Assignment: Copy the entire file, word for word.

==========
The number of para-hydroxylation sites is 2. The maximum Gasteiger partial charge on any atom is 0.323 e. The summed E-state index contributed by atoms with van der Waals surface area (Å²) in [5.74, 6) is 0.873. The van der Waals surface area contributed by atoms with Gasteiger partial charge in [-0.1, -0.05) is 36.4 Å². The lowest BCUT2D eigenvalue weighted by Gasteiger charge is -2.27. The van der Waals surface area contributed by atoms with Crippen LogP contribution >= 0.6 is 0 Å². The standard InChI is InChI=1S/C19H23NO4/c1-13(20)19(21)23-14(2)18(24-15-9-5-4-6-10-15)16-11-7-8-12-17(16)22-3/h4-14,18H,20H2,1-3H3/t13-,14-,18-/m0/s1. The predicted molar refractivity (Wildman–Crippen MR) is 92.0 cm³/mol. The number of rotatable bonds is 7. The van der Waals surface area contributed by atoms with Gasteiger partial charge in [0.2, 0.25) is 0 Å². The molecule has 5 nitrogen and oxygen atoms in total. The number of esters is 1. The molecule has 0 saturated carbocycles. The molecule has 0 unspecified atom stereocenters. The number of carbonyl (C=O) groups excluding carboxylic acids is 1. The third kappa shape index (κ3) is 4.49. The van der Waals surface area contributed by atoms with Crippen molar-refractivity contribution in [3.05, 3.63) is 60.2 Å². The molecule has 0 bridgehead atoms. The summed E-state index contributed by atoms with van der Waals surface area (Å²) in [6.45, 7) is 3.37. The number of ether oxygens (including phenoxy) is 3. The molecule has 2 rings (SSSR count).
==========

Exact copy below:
The number of para-hydroxylation sites is 2. The maximum Gasteiger partial charge on any atom is 0.323 e. The summed E-state index contributed by atoms with van der Waals surface area (Å²) in [5.74, 6) is 0.873. The van der Waals surface area contributed by atoms with Gasteiger partial charge in [-0.1, -0.05) is 36.4 Å². The lowest BCUT2D eigenvalue weighted by Gasteiger charge is -2.27. The van der Waals surface area contributed by atoms with Crippen LogP contribution >= 0.6 is 0 Å². The standard InChI is InChI=1S/C19H23NO4/c1-13(20)19(21)23-14(2)18(24-15-9-5-4-6-10-15)16-11-7-8-12-17(16)22-3/h4-14,18H,20H2,1-3H3/t13-,14-,18-/m0/s1. The predicted molar refractivity (Wildman–Crippen MR) is 92.0 cm³/mol. The number of rotatable bonds is 7. The van der Waals surface area contributed by atoms with Gasteiger partial charge in [0.2, 0.25) is 0 Å². The molecule has 5 nitrogen and oxygen atoms in total. The number of esters is 1. The molecule has 0 saturated carbocycles. The molecule has 0 unspecified atom stereocenters. The number of carbonyl (C=O) groups excluding carboxylic acids is 1. The third kappa shape index (κ3) is 4.49. The van der Waals surface area contributed by atoms with Crippen molar-refractivity contribution in [3.05, 3.63) is 60.2 Å². The molecule has 0 bridgehead atoms. The summed E-state index contributed by atoms with van der Waals surface area (Å²) in [6.45, 7) is 3.37. The number of ether oxygens (including phenoxy) is 3. The molecule has 2 rings (SSSR count).